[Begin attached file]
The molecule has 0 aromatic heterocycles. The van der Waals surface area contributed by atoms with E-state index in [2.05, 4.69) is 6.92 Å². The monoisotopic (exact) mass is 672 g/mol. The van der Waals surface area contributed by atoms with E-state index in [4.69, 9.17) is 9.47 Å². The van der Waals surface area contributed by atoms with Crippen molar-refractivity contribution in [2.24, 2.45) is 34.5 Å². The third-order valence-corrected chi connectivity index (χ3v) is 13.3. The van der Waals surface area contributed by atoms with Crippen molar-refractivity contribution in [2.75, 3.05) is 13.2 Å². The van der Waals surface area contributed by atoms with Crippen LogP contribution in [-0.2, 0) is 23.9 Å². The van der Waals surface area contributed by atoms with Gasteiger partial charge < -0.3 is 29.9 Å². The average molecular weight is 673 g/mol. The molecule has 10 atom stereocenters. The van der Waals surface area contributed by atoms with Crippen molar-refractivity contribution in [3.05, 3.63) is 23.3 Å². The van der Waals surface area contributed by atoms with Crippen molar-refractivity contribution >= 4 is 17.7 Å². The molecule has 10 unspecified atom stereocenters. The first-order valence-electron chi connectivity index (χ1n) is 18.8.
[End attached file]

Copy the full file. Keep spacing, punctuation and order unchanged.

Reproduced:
The molecule has 0 aromatic heterocycles. The van der Waals surface area contributed by atoms with E-state index in [2.05, 4.69) is 6.92 Å². The monoisotopic (exact) mass is 672 g/mol. The van der Waals surface area contributed by atoms with E-state index in [4.69, 9.17) is 9.47 Å². The van der Waals surface area contributed by atoms with Crippen molar-refractivity contribution in [2.24, 2.45) is 34.5 Å². The third-order valence-corrected chi connectivity index (χ3v) is 13.3. The van der Waals surface area contributed by atoms with Crippen molar-refractivity contribution in [2.75, 3.05) is 13.2 Å². The van der Waals surface area contributed by atoms with Crippen LogP contribution in [-0.2, 0) is 23.9 Å². The van der Waals surface area contributed by atoms with Gasteiger partial charge < -0.3 is 29.9 Å². The average molecular weight is 673 g/mol. The molecule has 10 atom stereocenters. The van der Waals surface area contributed by atoms with Crippen molar-refractivity contribution in [3.05, 3.63) is 23.3 Å². The van der Waals surface area contributed by atoms with Crippen molar-refractivity contribution >= 4 is 17.7 Å². The molecule has 10 unspecified atom stereocenters. The first-order valence-electron chi connectivity index (χ1n) is 18.8.